A stable and worthwhile job is a fundamental element to both full insertion in society and a fulfilled personal life. Statistics gathered as part of EBU's Hidden Majority reports (which looked at economic inactivity among blind and partially sighted people in different European countries) showed that, while data collection techniques vary, often as many as of two-thirds of working age blind and partially sighted people were without employment, far above the average for the rest of the population. There is little to make us think that this situation has improved over the past few years.

This is why EBU considers the improvement in the employment rate for the visually impaired to be a key topic, and has tackled this in different ways. In addition to the above-mentioned Hidden Majority Reports, we produced a series of three joint position papers on rehabilitation, including one on Political Positions Concerning the labour Market from Self-Help Organisations of Blind and Partially Sighted Persons in Europe.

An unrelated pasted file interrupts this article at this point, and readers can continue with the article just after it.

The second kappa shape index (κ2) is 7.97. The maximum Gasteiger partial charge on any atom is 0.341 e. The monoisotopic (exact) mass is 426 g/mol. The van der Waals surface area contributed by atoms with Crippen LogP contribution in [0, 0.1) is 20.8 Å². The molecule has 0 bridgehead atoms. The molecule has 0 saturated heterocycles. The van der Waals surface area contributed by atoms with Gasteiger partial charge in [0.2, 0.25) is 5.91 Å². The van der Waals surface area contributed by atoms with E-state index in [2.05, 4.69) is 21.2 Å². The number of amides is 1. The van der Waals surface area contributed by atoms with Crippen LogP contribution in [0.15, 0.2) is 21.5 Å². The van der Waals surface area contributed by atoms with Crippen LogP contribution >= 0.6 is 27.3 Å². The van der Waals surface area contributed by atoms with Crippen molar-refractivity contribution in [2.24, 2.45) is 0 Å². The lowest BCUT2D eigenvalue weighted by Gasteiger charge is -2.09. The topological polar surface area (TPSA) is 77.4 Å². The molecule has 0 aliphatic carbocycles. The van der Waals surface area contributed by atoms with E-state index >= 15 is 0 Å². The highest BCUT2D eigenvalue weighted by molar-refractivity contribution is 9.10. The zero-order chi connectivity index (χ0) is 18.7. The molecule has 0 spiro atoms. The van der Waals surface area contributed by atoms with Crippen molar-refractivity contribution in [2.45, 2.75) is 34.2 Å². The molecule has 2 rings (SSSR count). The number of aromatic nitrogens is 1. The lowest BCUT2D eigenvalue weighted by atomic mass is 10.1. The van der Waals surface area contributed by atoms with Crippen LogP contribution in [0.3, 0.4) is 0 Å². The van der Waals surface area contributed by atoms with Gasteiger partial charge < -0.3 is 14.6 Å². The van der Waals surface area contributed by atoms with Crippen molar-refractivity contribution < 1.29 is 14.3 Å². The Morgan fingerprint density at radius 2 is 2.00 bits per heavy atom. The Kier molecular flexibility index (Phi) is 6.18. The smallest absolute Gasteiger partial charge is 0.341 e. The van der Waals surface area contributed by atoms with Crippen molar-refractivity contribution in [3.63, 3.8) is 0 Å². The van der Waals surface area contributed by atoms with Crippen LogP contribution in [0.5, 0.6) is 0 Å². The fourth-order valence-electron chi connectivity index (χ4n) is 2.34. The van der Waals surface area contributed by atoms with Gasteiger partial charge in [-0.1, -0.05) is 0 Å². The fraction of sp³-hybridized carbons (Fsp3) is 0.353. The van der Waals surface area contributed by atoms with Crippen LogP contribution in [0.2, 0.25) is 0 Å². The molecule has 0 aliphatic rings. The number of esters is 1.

We also produced a manual for inexperienced job seekers with a visual impairment, also available in French and German. This detailed anual includes an analysis of skill and competences, writing a c.v. and cover letter, going for interviews, and a section on body language and presentational skills. Following on from this manual a series of workshops were held in different European countries by trainers formed using the manual, to assist young people in finding employment.

Following this work we have recently carried out a survey of 'Good practices on blind and partially-sighted persons’ employment in Europe'. This resulted in a summary document in English, also translated into Czech, French, Italian, German, Polish, Portuguese, Serbian, Spanish and Turkish. All versions are available for downloading. This newsletter will concentrate on the 17 examples of good practice which were collected from different countries. The conclusion which follows these examples will detail the next developments in our ongoing work to improve the employment prospectives for blind and partially sighted people throughout Europe.